Welcome to AM Intel in the time of coronavirus, a round-up of the city’s newest bits of restaurant-related intel. Follow Eater on Facebook and Twitter for up-to-date details on how COVID-19 is impacting the city’s dining scene.
TABC reverses guidelines on whether breweries can serve beer on patios
Texas Alcohol Beverage Commission has reversed its previous guidelines that would have allowed breweries to reopen their patios for service, Fox 7 news in Austin has reported. An email sent to breweries from the Texas Craft Brewers Guild stated that TABC has reversed its stance on whether breweries could serve beer premises on outdoor patios. Breweries must now transition to selling beer to-go only. The Craft Brewers Guild has said that TABC’s decision-making shows a lack of leadership, planning and communication.
Last week, the TABC ruled that breweries must count beer sold to distributors in addition to direct customers when determining if they meet the 51% of alcohol sales that distinguishes bars from restaurants. That caused breweries like Saint Arnolds, which has a massive restaurant and beer garden, to be classified as a bar and not a restaurant, which meant they were ordered to close under Governor Greg Abbott’s rollback of his Open Texas Plan.
It’s because of TABC decisions like these that several Texas brewers have joined together to form the advocacy group Save Texas Breweries.
Houston now has a drive-through strip club, thanks to Covid-19
Necessity is the mother of invention, and many businesses have had to pivot due to social distancing guidelines in the wake of the coronavirus pandemic. Amongst those businesses: strip clubs. Houston is now home to the city’s first drive-thru strip club, located on Winrock Boulevard, according to the Houston Chronicle.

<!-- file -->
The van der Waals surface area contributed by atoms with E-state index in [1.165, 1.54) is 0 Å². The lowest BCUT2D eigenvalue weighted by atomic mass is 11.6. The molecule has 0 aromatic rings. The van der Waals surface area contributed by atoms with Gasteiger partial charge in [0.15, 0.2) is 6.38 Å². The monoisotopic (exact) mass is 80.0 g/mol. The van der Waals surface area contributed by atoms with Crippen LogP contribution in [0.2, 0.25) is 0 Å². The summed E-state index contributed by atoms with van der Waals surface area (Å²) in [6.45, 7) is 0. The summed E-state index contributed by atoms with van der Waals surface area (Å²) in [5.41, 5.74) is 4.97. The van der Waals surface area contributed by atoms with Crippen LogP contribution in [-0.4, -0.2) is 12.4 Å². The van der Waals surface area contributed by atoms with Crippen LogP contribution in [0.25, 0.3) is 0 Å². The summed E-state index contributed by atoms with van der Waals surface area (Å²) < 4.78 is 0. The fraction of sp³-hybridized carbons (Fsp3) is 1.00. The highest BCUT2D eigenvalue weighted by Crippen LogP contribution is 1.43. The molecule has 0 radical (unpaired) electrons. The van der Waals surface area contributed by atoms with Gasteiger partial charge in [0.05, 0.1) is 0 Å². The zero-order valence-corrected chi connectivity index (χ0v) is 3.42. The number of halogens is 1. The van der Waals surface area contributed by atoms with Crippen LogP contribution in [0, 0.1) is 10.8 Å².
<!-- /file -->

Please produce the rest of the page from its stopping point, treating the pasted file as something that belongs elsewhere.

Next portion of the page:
Vivid Gentleman’s Club has set up a white tent in which dancers perform behind metal barricades. Patrons must stay in their cars, and are limited to a two-song performance in order to make room for the next customer, but are also able to order burgers, beer, and even tip the dancers, many whom have struggled financially as bars and other businesses have closed.
The idea is not entirely new — there’s a drive-thru club in Portland, Oregon, and a similar business opened in San Antonio back in March.
Celebrity chef Tim Love opens Tex-Mex ghost kitchen in Houston
Chef Tim Love, known for his Lonesome Dove Bistro restaurants and Food Network cooking shows, has opened a line of ghost kitchens focusing on Tex-Mex cuisine in four Texas cities, including Houston, Austin, Fort Worth and Denton, according to CultureMap. Burritos, Fajitas and ‘Ritas opened on July 21 in Houston out of Woodshed Smokehouse at 3728 Wakeforest Avenue. As the restaurant’s name implies, it focuses on the three areas of Tex-Mex cooking, offering dishes like vegan summer squash burritos, handcrafted margs and homemade salsa fresca, all available for delivery and takeout only. Diners can place orders at ChefTimLove.com.
Luby’s reports $25 million loss, continues push for sale
Luby’s, the Texas-based cafeteria chain founded in 1947, has reported a staggering $25 million loss in sales for the second quarter of 2020, in part due to to the coronavirus shutdown, according to a story in the Houston Chronicle. The chain was already struggling due to changes in modern dining habits, and began courting buyers in June. The story saysthat loss amounts to an 80% drop in sales compared to the same time period in 2019.
In 2001, the owners of the Pappas family of restaurants bought a majority stake in Luby’s with the intention of revising the beloved cafeteria chain. But Pappas has also struggled during the pandemic, announcing the closure of five Houston-area Pappas location in June. It’s unclear as of yet what the loss of revenue will mean for Luby’s.